On this, the thirteenth anniversary of 9/11, I thought it would be a nice idea to tell a story of courage, hope, inspiration, of a hero...Terry Fox was all of these, and more.
For those of you who may not be familiar with the name Terry Fox, here is a brief summation of who he was and what he did.
In March of 1977, eighteen year old Terry Fox was suffering with a sore right knee. After visiting his doctor and having some tests done, Terry was diagnosed with the cancer "Osteosarcoma" and told he would need to get his right leg amputated and undergo chemotherapy. He was also told he had about a fifty percent chance of survival. Terry's doctor also went on to tell him that if he had been diagnosed with this cancer two years earlier (1975), his chances for survival would only have been about fifteen percent, but THANKS TO CANCER RESEARCH, the survival rate had greatly increased, and would hopefully continue to increase. This last statement left a very deep impression on Terry.
Terry was given an artificial leg (quite crude by today's standards) and underwent sixteen months of chemotherapy. Doctors were quite pleased with Terry's progress. As Terry went for his treatments, he became friends with many other cancer patients who suffered from this terrible disease, and unfortunately died because of it. His hospital experiences had made Fox angry at how little money was dedicated to cancer research.
Terry wanted to help raise money for cancer research, but how? His answer...to run across Canada to increase cancer awareness and raise money for important cancer research. Many people were incredulous at this idea (including some of Terry's closest friends and family), for this cross Canada run would be quite the task for an athlete in perfect health and in top condition, both of which Terry was not; However, Terry was undeterred and trained hard. On April 12, 1980, with very little fanfare, Terry dipped his artifical leg into the Atlantic Ocean near St. John's, Newfoundland and began his run, the "Marathon of Hope". His goal was to run the distance of a marathon each day (approximately 26 miles or 42 kilometres per day) until he reached Victoria, British Columbia... a distance of 4,860 miles (or 7,821 kilometres)! Terry hoped that by the end of his run, every Canadian will have donated one dollar, creating 24 million dollars for cancer research.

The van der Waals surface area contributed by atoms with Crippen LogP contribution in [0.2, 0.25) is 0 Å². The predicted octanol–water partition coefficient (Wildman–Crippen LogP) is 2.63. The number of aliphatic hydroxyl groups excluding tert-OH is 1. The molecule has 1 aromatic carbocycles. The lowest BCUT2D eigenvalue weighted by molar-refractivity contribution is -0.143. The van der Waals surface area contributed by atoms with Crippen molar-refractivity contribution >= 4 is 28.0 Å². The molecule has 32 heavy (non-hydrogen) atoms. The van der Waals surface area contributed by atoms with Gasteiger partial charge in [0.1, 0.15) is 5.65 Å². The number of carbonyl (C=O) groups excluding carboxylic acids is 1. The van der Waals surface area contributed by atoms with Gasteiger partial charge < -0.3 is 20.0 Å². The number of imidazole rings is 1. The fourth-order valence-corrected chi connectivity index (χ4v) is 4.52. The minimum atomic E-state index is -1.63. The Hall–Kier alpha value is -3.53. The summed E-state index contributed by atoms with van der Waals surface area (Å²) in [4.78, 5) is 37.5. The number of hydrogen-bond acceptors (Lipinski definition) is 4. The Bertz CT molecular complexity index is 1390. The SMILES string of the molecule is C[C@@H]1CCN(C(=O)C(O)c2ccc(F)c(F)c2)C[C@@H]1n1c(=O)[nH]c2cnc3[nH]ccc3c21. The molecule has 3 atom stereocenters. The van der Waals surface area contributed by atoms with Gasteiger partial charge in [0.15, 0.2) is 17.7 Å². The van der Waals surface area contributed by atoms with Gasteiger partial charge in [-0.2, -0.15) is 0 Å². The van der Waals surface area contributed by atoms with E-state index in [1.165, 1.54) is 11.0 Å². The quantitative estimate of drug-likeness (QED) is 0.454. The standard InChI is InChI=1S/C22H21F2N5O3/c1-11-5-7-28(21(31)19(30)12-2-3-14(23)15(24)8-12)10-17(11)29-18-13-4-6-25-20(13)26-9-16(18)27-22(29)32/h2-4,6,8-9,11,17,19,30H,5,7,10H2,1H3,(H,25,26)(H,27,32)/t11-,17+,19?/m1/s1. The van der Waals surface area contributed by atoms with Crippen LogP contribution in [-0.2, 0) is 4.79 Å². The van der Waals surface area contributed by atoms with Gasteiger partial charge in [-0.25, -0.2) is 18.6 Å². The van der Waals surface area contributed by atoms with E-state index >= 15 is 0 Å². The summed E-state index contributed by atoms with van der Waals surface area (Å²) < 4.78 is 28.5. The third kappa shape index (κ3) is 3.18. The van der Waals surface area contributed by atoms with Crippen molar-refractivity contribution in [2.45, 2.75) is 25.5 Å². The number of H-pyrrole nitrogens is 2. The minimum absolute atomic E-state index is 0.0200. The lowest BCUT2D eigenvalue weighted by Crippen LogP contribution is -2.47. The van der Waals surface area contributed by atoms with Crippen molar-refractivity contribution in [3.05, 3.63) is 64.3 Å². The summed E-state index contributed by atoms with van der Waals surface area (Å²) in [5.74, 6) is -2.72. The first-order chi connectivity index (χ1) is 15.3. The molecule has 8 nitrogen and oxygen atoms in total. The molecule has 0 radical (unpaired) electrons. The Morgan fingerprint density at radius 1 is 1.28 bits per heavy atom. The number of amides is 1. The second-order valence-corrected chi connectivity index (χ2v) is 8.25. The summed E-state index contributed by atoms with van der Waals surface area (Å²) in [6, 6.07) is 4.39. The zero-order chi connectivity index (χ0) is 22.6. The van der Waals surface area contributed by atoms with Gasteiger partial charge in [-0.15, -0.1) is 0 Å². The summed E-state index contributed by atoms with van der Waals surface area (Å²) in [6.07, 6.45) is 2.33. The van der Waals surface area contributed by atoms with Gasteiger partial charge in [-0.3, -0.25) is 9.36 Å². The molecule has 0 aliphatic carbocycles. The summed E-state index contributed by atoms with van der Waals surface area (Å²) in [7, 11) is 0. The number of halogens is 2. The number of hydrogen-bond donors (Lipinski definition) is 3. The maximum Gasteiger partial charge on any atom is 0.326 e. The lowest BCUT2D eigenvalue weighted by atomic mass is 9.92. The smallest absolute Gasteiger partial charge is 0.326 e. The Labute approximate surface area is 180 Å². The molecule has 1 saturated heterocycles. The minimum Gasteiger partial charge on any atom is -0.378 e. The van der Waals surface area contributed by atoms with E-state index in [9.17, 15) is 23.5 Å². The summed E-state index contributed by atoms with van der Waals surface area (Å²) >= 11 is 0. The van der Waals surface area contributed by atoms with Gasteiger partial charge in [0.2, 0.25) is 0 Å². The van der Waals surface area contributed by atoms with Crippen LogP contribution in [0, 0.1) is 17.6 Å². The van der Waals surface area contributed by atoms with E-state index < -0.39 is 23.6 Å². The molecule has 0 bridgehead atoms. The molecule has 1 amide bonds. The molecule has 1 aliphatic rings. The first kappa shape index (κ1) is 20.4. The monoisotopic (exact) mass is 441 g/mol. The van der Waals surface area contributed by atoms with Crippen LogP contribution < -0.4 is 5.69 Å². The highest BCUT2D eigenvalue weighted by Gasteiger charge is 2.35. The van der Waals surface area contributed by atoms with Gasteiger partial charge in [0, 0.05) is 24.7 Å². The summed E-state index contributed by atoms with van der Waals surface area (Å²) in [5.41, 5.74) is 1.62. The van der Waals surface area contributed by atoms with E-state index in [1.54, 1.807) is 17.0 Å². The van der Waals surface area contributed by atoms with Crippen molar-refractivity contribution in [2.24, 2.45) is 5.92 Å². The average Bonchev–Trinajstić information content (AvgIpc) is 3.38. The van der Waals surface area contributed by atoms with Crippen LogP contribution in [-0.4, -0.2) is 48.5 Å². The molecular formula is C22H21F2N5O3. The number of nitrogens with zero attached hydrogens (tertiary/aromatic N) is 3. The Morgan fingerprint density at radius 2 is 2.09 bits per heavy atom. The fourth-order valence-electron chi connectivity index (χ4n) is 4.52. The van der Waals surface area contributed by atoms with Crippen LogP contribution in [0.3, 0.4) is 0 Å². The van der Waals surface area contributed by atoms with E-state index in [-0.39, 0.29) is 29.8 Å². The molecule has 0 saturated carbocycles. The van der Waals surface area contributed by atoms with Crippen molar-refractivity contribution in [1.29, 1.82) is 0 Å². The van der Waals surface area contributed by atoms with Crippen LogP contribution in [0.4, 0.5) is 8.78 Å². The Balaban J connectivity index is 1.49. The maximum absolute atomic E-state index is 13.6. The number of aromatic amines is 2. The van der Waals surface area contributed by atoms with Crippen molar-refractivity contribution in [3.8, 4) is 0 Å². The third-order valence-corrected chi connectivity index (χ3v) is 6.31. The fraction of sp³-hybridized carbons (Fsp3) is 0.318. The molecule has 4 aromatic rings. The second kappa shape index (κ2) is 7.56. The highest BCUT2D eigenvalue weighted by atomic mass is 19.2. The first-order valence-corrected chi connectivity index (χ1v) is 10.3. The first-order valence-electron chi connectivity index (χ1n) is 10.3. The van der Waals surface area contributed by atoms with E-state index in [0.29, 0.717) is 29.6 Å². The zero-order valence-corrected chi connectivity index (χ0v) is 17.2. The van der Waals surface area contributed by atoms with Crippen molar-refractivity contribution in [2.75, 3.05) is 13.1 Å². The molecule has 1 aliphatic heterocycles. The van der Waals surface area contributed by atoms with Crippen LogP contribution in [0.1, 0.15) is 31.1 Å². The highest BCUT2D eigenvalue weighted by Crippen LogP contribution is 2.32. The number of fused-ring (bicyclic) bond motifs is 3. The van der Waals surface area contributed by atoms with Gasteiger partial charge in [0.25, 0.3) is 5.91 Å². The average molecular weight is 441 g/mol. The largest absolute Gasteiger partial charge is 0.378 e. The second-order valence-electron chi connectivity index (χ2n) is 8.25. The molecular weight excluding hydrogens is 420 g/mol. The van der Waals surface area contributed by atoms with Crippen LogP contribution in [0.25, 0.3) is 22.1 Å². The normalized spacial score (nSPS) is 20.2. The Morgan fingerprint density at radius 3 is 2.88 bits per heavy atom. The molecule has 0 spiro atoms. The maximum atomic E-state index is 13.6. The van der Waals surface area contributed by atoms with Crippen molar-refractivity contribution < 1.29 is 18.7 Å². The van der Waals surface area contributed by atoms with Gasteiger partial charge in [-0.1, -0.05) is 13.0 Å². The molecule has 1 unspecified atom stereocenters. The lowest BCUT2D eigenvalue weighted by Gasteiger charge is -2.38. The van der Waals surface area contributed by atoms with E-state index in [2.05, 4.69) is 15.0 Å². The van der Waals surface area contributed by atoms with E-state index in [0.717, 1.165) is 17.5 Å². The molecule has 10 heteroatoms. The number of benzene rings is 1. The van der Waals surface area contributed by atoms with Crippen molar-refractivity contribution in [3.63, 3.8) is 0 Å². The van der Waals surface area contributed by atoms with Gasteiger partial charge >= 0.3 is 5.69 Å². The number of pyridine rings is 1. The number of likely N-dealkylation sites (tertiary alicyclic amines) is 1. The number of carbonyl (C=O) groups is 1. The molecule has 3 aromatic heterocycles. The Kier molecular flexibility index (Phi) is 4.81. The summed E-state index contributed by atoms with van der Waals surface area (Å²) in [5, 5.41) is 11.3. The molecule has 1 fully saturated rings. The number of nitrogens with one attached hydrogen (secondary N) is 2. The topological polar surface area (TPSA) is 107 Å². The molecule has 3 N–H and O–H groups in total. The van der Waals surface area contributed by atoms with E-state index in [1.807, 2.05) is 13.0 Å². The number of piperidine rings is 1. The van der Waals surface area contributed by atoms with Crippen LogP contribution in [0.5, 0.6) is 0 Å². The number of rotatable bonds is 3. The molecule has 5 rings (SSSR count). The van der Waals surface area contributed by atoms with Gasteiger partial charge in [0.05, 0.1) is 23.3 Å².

On September 1, 1980, after enduring 143 days of variable weather and great pain where his right leg stump attached to his artificial leg, Terry approached the city of Thunder Bay, Ontario. Unfortunately, he began to experience intense coughing fits and pain in his chest. He was taken to a hospital in Thunder Bay where he and the rest of Canada received bad news...Terry's cancer had returned and spread to his lungs. After running a distance of 3,339 miles (or 5,373 kilometres), Terry was forced to end his run on the Trans Canada Highway, just a few kilometres away from where this monument in his honor now stands. Although the "Marathon of Hope" was over, Terry reached his goal by raising over 24 million dollars for cancer research, and in September 1980, he was the youngest person ever to be named a Companion of the Order of Canada.
Despite aggressive chemotherapy treatments, Terry passed away June 28, 1981. Although Terry is gone, his efforts have resulted in a lasting, worldwide legacy. The annual Terry Fox Run (first held in 1981) occurs every September and has grown to involve millions of participants in over 60 countries. The Terry Fox Run is now the world's largest one-day fundraiser for cancer research, raising over 600 million dollars (Canadian currency) in his name (and counting).
I still remember Terry's run, and am amazed at what this young man accomplished. Not only am I amazed at the amount of money he has raised for life saving cancer research, I am amazed at his strength, bravery, and courage to have run a marathon every day from St. John's, Newfoundland, to Thunder Bay, Ontario. Canadian summers can be brutal, and he endured blazing heat, heavy rain, strong winds, biting insects, and worst of all, the pain on his right leg stump where his crude artificial leg was attached. Words and photos can't begin to describe all this, but the brief video you can link to below allows you to see footage of Terry's run, with the creator of this video using Terry's own words for narrative. I'm sure this video will touch you as much as it has touched me.
For more detailed information on Terry's life, please use this link:http://en.wikipedia.org/wiki/Terry_Fox_Run
For more information on the Terry Fox Foundation and the Terry Fox Run, please use this link:
Plaque at the Terry Fox Monument
Walkway to the Terry Fox Monument
Picnic Area at the Terry Fox Monument
View of Thunder Bay, Lake Superior, and the Trans-Canada Highway from the Terry Fox Monument
Visitor Center at the Terry Fox Monument